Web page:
rebase

Change local history making it appear linear thus clearer.

As any history change, should only be done before pushing to a remote.

Non-interactive rebase

Given:

(A)----(B)----(C)
        |      |
        |      master *
        |
        +-----(D)
               |
               feature

If you do:

git checkout feature
git rebase master

you get:

(A)----(B)----(C)-------(D2)
               |         |
               master    feature *

Therefore the rebase changes the history, making it look linear and therefore easier to understand.

This is how you should incorporate upstreams changes on your feature branch before you make a pull request, followed often by a squash interactive rebase.

Interactive rebase

git rebase -i HEAD~3

Opens up a Vim buffer where you can modify all commits between HEAD and HEAD~2 (total 3 commits).

The buffer should contain something like this:

pick fc95d59 last - 2 commit message
pick 81961e9 last - 1 commit message
pick d13a071 last commit message

# Rebase d57a363..d13a071 onto d57a363
#
# Commands:
#  p, pick = use commit
#  r, reword = use commit, but edit the commit message
#  e, edit = use commit, but stop for amending
#  s, squash = use commit, but meld into previous commit
#  f, fixup = like "squash", but discard this commit's log message
#  x, exec = run command (the rest of the line) using shell
#
# These lines can be re-ordered; they are executed from top to bottom.
#
# If you remove a line here THAT COMMIT WILL BE LOST.
#
# However, if you remove everything, the rebase will be aborted.
#
# Note that empty commits are commented out

Edit

edit can be used for example if we want to change the commit message for HEAD~ we edit that to:

pick fc95d59 last - 2 commit message
edit 81961e9 last - 1 commit message
pick d13a071 last commit message

Save and quit.

Now git puts us back as HEAD~1.

We can then:

git commit --amend -m 'new last - 1 commit message'

When you are satisfied:

git rebase --continue

If you change your mind and think that it is better not to rebase do:

git rebase --abort

If you change your mind only about a single commit, but still want to change the others to:

git rebase --skip

And we are back to HEAD.

Now git log --pretty=oneline -n3 gives:

fc95d59[...] last - 2 commit message
81961e9[...] new last - 1 commit message
d13a071[...] last commit message

squash

squash can be used if you want to remove all trace of a commit.

squash is useful when you are developing a feature locally and you want to save progress at several points in case you want to go back.

When you are done, you can expose a single commit for the feature, which will be much more concise and useful to others, or at least people will know that you can use squash.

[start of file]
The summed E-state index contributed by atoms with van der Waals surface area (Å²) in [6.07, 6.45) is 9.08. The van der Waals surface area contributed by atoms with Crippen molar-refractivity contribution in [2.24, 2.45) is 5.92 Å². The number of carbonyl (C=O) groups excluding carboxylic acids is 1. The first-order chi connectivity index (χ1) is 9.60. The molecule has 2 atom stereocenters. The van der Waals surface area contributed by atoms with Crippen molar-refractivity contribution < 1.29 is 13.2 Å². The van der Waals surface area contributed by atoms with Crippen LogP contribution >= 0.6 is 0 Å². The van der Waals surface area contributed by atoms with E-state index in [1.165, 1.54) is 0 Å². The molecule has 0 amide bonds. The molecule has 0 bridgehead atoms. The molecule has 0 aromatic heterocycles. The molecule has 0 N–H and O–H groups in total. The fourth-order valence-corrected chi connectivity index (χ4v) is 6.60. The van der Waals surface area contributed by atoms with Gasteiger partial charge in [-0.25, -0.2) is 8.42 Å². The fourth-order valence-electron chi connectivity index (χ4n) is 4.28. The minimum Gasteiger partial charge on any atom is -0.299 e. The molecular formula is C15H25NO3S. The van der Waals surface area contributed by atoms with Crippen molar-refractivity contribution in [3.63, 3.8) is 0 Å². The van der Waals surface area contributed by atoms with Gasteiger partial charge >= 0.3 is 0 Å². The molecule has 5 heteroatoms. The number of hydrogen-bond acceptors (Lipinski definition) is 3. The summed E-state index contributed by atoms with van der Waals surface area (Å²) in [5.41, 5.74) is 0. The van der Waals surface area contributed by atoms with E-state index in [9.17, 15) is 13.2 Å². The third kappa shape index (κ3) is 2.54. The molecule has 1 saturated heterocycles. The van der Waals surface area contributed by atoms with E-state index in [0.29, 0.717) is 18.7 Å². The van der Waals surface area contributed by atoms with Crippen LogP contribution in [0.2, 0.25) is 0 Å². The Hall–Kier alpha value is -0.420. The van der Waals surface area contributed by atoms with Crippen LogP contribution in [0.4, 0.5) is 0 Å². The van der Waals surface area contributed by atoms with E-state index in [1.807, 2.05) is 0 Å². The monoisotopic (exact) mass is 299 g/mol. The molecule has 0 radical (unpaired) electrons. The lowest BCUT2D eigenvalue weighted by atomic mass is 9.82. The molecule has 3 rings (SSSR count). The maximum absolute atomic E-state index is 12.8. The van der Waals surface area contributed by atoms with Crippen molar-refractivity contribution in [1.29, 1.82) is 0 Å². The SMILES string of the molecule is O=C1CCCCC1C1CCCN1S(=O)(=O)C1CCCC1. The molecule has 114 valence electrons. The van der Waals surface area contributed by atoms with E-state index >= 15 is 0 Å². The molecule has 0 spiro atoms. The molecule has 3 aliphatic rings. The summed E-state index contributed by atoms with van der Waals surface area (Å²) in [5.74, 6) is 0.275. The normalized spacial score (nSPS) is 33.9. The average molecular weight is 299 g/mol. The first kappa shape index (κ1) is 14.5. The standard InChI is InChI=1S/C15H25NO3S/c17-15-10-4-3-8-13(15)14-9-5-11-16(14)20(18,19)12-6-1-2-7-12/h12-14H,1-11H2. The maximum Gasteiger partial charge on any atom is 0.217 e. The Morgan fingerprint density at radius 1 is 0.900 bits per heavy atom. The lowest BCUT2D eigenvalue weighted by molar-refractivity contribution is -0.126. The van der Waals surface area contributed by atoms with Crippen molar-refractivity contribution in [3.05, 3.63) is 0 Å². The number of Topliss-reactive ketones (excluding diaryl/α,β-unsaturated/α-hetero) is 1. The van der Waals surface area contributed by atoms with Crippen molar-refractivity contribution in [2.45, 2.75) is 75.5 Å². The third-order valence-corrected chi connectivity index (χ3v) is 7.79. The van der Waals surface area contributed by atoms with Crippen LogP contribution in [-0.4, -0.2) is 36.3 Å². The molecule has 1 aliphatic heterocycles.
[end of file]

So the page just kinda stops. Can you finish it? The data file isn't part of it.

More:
You will also look much smarter, since it will seem that you did not make lots of trials before getting things right.

If we want to remove only the HEAD~ from history we edit as:

pick fc95d59 last - 2 commit message
s 81961e9 last - 1 commit message
pick d13a071 last commit message

This will open up another Vim buffer like:

# This is a combination of 2 commits.
# The first commit's message is:

last -2 commit message

# This is the 2nd commit message:

last -1 commit message

#[more comments]

Because commits HEAD~ and HEAD~2 will be turned into one, it is likely that the new message will be neither of the two.

So, erase all non comment lines and do something like:

last -1 and last -2 together
#[more comments]

Now git log --pretty=oneline -n2 gives something like:

fc95d59[...] last -1 and last -2 together
d13a071[...] last commit message

It is not possible to squash the last commit of a rebase:

squash fc95d59 last - 2 commit message
pick 81961e9 last - 1 commit message
pick d13a071 last commit message

To do that, it would be necessary to do a git rabase -i HEAD~4, and pick HEAD~4:

pick fc95d59 last - 2 commit message
squash fc95d59 last - 2 commit message
pick 81961e9 last - 1 commit message
pick d13a071 last commit message

reorder and delete

It is also possible to reorder and erase any commit on the commit list.

All you need to do is to change the line order or remove lines.

Internals

TODO What does rebase do exactly? I think it was a series of merges like this:

A---B---C---D---E (master)
    |
    F---G (HEAD)

Let:

new_comit = merge(base, commit1, commit2)

be the basic 3-way merge operation, where:

  • base must be is an ancestor of both commit1 and commit2
  • new_commit is always a child of commit1 and commit2

Then:

rebase master

First advances F over C:

A---B---C---D---E (master)
    |   |
    |   +---F2
    |       |
    F-------+
    |
    +---G (HEAD)

where:

F2 = merge(B, F, C)

Note that C and F are parents of F2.

Next G is advanced over F2:

A---B---C---D----E (master)
    |   |
    |   +---F2---G2 (HEAD)
    |       |    |
    F-------+    |
    |            |
    +---G--------+

where:

G2 = merge(F, F2, G)

Now we can just throw away the old F and G:

A---B---C---D----E (master)
        |
        +---F2---G2 (HEAD)

and it is clear that we have advanced one step!

Now we just repeat until advancing over E to reach:

A---B---C---D----E---F4---G4
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